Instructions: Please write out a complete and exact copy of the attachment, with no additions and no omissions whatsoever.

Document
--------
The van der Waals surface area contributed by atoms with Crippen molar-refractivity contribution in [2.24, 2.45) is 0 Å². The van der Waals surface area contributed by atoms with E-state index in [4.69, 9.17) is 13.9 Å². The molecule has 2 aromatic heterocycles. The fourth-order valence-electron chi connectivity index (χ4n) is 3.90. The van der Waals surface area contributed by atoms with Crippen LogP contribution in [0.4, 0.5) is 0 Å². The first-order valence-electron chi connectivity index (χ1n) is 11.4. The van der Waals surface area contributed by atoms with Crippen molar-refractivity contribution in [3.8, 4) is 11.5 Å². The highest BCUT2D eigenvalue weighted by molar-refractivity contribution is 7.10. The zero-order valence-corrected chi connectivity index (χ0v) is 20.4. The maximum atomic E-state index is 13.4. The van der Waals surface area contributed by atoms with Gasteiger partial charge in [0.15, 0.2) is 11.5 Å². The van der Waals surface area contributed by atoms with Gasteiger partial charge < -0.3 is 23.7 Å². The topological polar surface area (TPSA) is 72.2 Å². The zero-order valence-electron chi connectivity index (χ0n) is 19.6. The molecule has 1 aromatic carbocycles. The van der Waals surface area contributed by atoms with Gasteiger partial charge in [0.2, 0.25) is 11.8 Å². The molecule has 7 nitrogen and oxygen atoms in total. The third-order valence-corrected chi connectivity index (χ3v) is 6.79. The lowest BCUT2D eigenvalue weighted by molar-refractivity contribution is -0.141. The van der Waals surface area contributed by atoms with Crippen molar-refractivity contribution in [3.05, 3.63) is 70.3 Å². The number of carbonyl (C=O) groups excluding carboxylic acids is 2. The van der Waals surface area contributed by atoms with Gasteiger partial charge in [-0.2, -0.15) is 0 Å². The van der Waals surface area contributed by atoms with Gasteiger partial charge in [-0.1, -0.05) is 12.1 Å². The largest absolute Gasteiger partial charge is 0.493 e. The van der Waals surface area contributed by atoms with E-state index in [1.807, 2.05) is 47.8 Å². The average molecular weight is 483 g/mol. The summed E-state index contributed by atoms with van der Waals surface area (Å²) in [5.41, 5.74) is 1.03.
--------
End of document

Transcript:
The van der Waals surface area contributed by atoms with Crippen molar-refractivity contribution in [2.24, 2.45) is 0 Å². The van der Waals surface area contributed by atoms with E-state index in [4.69, 9.17) is 13.9 Å². The molecule has 2 aromatic heterocycles. The fourth-order valence-electron chi connectivity index (χ4n) is 3.90. The van der Waals surface area contributed by atoms with Crippen LogP contribution in [0.4, 0.5) is 0 Å². The first-order valence-electron chi connectivity index (χ1n) is 11.4. The van der Waals surface area contributed by atoms with Crippen molar-refractivity contribution in [3.8, 4) is 11.5 Å². The highest BCUT2D eigenvalue weighted by molar-refractivity contribution is 7.10. The zero-order valence-corrected chi connectivity index (χ0v) is 20.4. The maximum atomic E-state index is 13.4. The van der Waals surface area contributed by atoms with Gasteiger partial charge in [0.15, 0.2) is 11.5 Å². The van der Waals surface area contributed by atoms with Gasteiger partial charge < -0.3 is 23.7 Å². The topological polar surface area (TPSA) is 72.2 Å². The zero-order valence-electron chi connectivity index (χ0n) is 19.6. The molecule has 1 aromatic carbocycles. The van der Waals surface area contributed by atoms with Gasteiger partial charge in [0.2, 0.25) is 11.8 Å². The molecule has 7 nitrogen and oxygen atoms in total. The third-order valence-corrected chi connectivity index (χ3v) is 6.79. The lowest BCUT2D eigenvalue weighted by molar-refractivity contribution is -0.141. The van der Waals surface area contributed by atoms with Crippen molar-refractivity contribution in [3.05, 3.63) is 70.3 Å². The number of carbonyl (C=O) groups excluding carboxylic acids is 2. The van der Waals surface area contributed by atoms with Gasteiger partial charge in [-0.2, -0.15) is 0 Å². The van der Waals surface area contributed by atoms with Gasteiger partial charge in [-0.1, -0.05) is 12.1 Å². The largest absolute Gasteiger partial charge is 0.493 e. The van der Waals surface area contributed by atoms with E-state index in [1.807, 2.05) is 47.8 Å². The average molecular weight is 483 g/mol. The summed E-state index contributed by atoms with van der Waals surface area (Å²) in [5.41, 5.74) is 1.03.